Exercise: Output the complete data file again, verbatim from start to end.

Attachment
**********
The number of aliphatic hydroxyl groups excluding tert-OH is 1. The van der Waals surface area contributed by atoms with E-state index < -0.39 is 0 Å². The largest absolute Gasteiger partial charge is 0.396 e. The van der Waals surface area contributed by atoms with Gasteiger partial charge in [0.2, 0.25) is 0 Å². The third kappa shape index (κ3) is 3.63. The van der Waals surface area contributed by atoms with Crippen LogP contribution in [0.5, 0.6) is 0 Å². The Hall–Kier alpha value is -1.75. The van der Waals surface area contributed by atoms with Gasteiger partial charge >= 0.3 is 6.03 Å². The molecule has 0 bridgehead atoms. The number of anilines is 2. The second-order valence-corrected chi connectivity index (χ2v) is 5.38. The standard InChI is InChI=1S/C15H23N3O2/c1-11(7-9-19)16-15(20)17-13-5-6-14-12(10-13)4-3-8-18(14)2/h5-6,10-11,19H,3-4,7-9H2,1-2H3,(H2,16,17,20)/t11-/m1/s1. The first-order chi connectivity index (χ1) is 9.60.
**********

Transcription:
The number of aliphatic hydroxyl groups excluding tert-OH is 1. The van der Waals surface area contributed by atoms with E-state index < -0.39 is 0 Å². The largest absolute Gasteiger partial charge is 0.396 e. The van der Waals surface area contributed by atoms with Gasteiger partial charge in [0.2, 0.25) is 0 Å². The third kappa shape index (κ3) is 3.63. The van der Waals surface area contributed by atoms with Crippen LogP contribution in [0.5, 0.6) is 0 Å². The Hall–Kier alpha value is -1.75. The van der Waals surface area contributed by atoms with Gasteiger partial charge >= 0.3 is 6.03 Å². The molecule has 0 bridgehead atoms. The number of anilines is 2. The second-order valence-corrected chi connectivity index (χ2v) is 5.38. The standard InChI is InChI=1S/C15H23N3O2/c1-11(7-9-19)16-15(20)17-13-5-6-14-12(10-13)4-3-8-18(14)2/h5-6,10-11,19H,3-4,7-9H2,1-2H3,(H2,16,17,20)/t11-/m1/s1. The first-order chi connectivity index (χ1) is 9.60.